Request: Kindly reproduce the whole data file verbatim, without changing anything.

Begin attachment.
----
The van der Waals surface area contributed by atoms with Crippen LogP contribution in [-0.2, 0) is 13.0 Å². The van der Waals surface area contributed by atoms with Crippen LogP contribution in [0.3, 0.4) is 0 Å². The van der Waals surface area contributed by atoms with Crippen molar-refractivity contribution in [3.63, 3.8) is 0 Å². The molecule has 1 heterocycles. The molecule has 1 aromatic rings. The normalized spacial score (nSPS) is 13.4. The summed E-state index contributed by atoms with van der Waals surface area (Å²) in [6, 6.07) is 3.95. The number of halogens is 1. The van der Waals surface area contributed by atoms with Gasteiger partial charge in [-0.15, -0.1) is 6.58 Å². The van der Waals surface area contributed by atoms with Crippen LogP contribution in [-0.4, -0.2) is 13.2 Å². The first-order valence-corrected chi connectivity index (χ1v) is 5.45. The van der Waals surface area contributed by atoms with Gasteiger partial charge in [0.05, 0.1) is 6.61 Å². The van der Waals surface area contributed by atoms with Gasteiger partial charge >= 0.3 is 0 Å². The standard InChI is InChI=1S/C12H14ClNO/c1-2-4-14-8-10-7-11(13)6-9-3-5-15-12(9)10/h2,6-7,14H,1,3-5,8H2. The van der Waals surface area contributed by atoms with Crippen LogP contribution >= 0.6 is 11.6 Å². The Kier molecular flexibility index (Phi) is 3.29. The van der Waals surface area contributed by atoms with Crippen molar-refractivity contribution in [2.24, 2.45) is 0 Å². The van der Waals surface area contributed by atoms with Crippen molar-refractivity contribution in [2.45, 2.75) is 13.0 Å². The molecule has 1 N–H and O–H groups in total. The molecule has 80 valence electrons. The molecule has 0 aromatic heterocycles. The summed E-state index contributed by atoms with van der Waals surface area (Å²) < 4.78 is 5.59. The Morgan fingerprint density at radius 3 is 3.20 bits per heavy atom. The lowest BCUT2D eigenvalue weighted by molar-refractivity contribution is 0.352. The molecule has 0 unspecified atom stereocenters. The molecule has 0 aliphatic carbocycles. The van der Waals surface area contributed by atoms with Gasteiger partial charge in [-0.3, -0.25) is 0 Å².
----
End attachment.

The van der Waals surface area contributed by atoms with Crippen LogP contribution in [-0.2, 0) is 13.0 Å². The van der Waals surface area contributed by atoms with Crippen LogP contribution in [0.3, 0.4) is 0 Å². The van der Waals surface area contributed by atoms with Crippen molar-refractivity contribution in [3.63, 3.8) is 0 Å². The molecule has 1 heterocycles. The molecule has 1 aromatic rings. The normalized spacial score (nSPS) is 13.4. The summed E-state index contributed by atoms with van der Waals surface area (Å²) in [6, 6.07) is 3.95. The number of halogens is 1. The van der Waals surface area contributed by atoms with Gasteiger partial charge in [-0.15, -0.1) is 6.58 Å². The van der Waals surface area contributed by atoms with Crippen LogP contribution in [-0.4, -0.2) is 13.2 Å². The first-order valence-corrected chi connectivity index (χ1v) is 5.45. The van der Waals surface area contributed by atoms with Gasteiger partial charge in [0.05, 0.1) is 6.61 Å². The van der Waals surface area contributed by atoms with Gasteiger partial charge >= 0.3 is 0 Å². The standard InChI is InChI=1S/C12H14ClNO/c1-2-4-14-8-10-7-11(13)6-9-3-5-15-12(9)10/h2,6-7,14H,1,3-5,8H2. The van der Waals surface area contributed by atoms with Crippen LogP contribution >= 0.6 is 11.6 Å². The Kier molecular flexibility index (Phi) is 3.29. The van der Waals surface area contributed by atoms with Crippen molar-refractivity contribution in [2.24, 2.45) is 0 Å². The van der Waals surface area contributed by atoms with Crippen molar-refractivity contribution in [2.45, 2.75) is 13.0 Å². The molecule has 1 N–H and O–H groups in total. The molecule has 80 valence electrons. The molecule has 0 aromatic heterocycles. The summed E-state index contributed by atoms with van der Waals surface area (Å²) < 4.78 is 5.59. The Morgan fingerprint density at radius 3 is 3.20 bits per heavy atom. The lowest BCUT2D eigenvalue weighted by molar-refractivity contribution is 0.352. The molecule has 0 unspecified atom stereocenters. The molecule has 0 aliphatic carbocycles. The van der Waals surface area contributed by atoms with Gasteiger partial charge in [-0.3, -0.25) is 0 Å².